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Abstract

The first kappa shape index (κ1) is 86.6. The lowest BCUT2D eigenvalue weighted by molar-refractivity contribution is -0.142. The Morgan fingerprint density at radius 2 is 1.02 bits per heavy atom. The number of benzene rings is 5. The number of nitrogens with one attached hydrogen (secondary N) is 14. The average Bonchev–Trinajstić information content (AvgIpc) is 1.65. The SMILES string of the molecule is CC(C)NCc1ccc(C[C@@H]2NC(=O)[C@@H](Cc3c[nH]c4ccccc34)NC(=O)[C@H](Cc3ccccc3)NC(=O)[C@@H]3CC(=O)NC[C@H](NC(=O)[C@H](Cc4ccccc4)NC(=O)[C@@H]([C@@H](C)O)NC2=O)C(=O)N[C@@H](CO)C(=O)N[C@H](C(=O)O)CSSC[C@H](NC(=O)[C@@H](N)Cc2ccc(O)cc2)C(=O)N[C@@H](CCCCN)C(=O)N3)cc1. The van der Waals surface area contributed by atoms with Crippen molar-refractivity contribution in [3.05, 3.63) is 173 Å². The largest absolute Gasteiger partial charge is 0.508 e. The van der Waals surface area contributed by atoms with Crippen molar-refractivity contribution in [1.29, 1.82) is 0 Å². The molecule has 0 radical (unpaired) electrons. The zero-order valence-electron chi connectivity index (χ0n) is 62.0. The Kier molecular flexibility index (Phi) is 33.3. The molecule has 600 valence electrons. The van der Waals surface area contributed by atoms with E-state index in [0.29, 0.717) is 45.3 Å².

The ultraviolet-B (UV-B) portion of sunlight has received much attention in the last three decades, because radiation from this spectral region increases due to the stratospheric ozone depletion, which results from increases of chlorofluorocarbons in the atmosphere. Plant responses to UV-B exposure vary greatly and the interpretation of and comparison between studies is hindered, mainly by the contrasting experimental conditions used and interactive factors such as low light levels and possible artifacts due to the artificial experimental conditions. It seems likely that increases in solar UV-B radiation of the magnitude anticipated under current stratospheric ozone projections will not significantly inhibit photosynthesis and cause DNA damage in plants. This is in part due to the well-evolved protection mechanisms present in most plant species. One of the significant plant responses to UV-B is changes in foliar secondary chemistry, which could be translated into significant effects at higher trophic levels through plant-herbivore interactions and decomposition. Enhanced UV-B radiation due to stratospheric ozone depletion could also cause morphological changes that would affect competitive interactions, especially if contrasting UV-B sensitivity exists among the competitors.